Sign of the Times: Even Homebuilders Prefer to Rent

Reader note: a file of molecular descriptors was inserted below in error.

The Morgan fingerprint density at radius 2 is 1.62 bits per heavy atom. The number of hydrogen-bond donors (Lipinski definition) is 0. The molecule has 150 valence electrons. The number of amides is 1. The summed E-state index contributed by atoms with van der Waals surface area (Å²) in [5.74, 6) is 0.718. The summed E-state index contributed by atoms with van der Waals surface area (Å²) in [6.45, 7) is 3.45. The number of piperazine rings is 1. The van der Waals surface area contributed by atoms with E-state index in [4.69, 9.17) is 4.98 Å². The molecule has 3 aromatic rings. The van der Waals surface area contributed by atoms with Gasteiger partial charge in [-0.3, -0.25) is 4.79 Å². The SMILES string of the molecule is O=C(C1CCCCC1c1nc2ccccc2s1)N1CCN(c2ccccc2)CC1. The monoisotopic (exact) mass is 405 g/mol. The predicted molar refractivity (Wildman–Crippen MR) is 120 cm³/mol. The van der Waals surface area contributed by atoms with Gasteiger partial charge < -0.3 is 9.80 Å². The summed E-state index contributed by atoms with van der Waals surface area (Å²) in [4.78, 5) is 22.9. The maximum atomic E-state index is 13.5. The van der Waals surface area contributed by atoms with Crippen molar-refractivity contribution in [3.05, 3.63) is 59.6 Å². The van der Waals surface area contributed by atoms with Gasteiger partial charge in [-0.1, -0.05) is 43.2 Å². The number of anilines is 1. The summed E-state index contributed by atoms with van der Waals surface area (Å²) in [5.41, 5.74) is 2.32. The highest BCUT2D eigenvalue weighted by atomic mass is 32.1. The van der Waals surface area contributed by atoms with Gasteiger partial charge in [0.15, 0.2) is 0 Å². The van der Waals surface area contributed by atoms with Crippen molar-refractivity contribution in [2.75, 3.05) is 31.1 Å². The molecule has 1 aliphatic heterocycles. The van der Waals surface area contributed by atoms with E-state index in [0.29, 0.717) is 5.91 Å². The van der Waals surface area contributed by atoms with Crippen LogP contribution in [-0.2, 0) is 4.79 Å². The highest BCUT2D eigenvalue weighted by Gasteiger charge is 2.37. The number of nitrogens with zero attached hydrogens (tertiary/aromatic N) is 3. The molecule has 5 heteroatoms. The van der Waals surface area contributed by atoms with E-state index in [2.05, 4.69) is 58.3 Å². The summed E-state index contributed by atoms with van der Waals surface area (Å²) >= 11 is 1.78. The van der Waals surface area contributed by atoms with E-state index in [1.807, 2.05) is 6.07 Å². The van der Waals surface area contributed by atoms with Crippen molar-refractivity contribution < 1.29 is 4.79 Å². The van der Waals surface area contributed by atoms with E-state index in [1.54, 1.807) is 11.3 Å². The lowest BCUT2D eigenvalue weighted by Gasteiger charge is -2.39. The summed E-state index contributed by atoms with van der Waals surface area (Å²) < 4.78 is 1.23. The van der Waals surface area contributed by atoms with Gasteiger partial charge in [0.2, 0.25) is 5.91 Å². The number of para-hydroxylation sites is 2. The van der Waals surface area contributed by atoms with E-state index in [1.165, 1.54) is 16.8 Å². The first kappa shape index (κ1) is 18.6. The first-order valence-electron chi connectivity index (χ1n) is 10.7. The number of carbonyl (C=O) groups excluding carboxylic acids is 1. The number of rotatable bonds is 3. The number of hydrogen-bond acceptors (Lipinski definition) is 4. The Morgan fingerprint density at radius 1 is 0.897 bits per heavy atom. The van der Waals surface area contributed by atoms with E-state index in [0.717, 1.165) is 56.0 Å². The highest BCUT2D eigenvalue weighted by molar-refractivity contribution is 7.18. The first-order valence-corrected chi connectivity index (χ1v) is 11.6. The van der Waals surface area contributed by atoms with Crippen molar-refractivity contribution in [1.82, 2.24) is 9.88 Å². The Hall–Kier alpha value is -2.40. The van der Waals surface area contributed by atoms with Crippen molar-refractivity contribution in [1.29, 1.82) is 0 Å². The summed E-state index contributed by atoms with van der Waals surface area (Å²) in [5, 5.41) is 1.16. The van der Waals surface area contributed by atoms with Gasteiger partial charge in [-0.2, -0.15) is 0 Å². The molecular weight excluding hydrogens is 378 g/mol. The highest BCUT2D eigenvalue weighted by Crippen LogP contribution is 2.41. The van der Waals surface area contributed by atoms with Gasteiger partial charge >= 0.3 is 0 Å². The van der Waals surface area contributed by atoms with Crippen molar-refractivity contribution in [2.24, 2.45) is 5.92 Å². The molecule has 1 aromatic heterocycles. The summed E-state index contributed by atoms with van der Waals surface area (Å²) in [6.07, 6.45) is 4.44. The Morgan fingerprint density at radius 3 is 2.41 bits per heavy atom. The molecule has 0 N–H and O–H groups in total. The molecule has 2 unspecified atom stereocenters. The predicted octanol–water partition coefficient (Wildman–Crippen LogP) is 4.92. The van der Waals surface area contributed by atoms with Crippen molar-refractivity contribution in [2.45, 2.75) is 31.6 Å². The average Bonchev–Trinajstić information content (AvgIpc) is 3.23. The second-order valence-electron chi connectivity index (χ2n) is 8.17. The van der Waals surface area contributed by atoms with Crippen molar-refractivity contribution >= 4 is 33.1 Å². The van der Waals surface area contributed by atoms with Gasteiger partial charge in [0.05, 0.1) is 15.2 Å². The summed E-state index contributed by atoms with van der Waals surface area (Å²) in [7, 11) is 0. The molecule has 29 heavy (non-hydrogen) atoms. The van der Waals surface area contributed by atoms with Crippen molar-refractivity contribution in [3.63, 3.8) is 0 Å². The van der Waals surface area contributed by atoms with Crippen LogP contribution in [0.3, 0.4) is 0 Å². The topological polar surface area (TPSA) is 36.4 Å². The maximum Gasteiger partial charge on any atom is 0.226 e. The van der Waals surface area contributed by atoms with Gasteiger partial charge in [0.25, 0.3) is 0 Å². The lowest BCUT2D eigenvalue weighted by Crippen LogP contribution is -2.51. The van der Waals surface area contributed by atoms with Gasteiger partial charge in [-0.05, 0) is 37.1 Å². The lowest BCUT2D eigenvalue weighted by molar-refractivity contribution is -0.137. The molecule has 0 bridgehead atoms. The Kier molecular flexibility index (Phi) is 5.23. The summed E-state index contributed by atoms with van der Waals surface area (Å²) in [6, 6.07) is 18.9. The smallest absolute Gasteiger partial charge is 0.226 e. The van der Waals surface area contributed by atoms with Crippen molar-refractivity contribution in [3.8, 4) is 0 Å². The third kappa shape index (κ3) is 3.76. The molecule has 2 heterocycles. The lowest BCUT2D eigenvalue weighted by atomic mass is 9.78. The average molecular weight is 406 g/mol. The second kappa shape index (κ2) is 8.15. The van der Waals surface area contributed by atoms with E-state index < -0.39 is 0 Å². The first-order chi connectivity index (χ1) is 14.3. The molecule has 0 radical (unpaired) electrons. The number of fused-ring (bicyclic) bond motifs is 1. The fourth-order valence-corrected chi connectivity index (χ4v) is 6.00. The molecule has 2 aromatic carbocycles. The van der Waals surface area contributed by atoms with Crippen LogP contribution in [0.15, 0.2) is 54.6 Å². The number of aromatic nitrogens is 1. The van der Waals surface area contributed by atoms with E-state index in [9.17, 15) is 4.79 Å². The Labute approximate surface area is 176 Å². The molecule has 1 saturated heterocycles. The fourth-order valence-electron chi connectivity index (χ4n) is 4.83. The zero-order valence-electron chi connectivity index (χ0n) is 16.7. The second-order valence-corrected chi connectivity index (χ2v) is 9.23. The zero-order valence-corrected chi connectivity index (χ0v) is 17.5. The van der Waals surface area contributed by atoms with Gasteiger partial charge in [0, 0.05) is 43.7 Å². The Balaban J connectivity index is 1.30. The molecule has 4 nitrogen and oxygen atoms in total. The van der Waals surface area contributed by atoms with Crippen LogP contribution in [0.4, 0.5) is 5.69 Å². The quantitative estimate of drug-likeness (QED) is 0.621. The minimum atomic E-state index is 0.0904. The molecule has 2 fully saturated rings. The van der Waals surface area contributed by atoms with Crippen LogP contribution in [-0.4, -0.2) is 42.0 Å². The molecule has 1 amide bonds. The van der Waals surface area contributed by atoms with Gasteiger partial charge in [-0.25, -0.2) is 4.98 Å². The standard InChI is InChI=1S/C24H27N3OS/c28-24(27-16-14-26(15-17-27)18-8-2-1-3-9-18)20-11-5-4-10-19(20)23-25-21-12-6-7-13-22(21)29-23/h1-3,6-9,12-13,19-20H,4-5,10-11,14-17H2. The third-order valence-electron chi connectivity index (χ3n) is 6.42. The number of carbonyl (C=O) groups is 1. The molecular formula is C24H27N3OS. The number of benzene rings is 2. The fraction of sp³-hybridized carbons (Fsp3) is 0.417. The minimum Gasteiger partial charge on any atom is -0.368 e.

You know it's bad when a home builder is forced to sell its own properties -- the model homes it uses to attract buyers -- and sign leases on them instead. In the midst of a boom in residential mortgage refinancing activity and recent efforts to stave off foreclosures through voluntary modification programs and foreclosure moratoriums, it sounds reasonable that struggling home owners are either refinancing out of their current mortgages or getting out of the home owning sector and back into the renter's market in order to make ends meet. Apparently, such is now the case with at least one luxury home builder. An Irvine, Calif.-based residential land development and home building company announced Friday it had sold 17 model homes for $25 million -- that's an average $1.47 million each -- to an unnamed investor who turned around and leased the homes back to the company. California Coastal Communities, Inc. (CALC) said it received $22.5 million up front for the transaction with an additional $2 million deferred payment and a $500,000 reserve payable for conversion of the model homes for sale to home buyers after the eventual termination of the lease. "The sale and leaseback of the model homes at our Brightwater project increases our liquidity and improves our company's financial position during this extraordinarily difficult time in the housing market," said company CEO Raymond Pacini in a press statement. The company used $10.2 million of the sale proceeds to make repayments to its investor and reduce the payments that will be due in 2009. With another $10.7 million paid to reduce the balance outstanding under its revolving credit agreement -- which allows the company to re-borrow the funds -- the company boasts just $16 million in total liquidity. Though not a relatively large number to begin with, the company's liquidity appears neutralized altogether when taken in beside the outstanding inventory at a single community. The company reported the backlog of inventory at its Brightwater community, where the models were sold, stands at seven -- that's seven homes, not seven months -- with a combined value of $16.6 million. Although the company sold seven Brightwater homes during the fourth quarter 2008 at an average of $2.1 million, it only "delivered" 40 in all of 2008 -- and that total includes the sales of the models. So, the company's backlog of inventory at Brightwater alone accounts for roughly a third of the its total business for fiscal year 2008, not accounting for the models sold and leased back. "The continuing loss of consumer confidence during the financial crisis worsened in mid-September, and coupled with the moribund state of the residential mortgage market, has negatively impacted our new orders in the fourth quarter," Pacini said. "We are hopeful that the federal government's measures, designed to revive the mortgage market and restore consumer confidence, will enhance our efforts as we begin the 2009 selling season." The Federal Reserve Bank of New York said on Monday morning that it had begun buying mortgage-backed securities guaranteed by Fannie Mae (FNM), Freddie Mac (FRE) and Ginnie Mae as part of an earlier announced $500 billion program. In an announcement over the holidays, the Fed suggested that its purchase program will run through the second quarter 2009-- a much tighter window than most analysts had projected -- and the government has said it intends to pay for the program by printing more money, which may likely lead to inflation and other negative responses. Write to Diana Golobay at firstname.lastname@example.org. Disclosure: The author held no relevant investment positions when this story was published. Indirect holdings may exist via mutual fund investments. HW reporters and writers follow a strict disclosure policy, the first in the mortgage trade.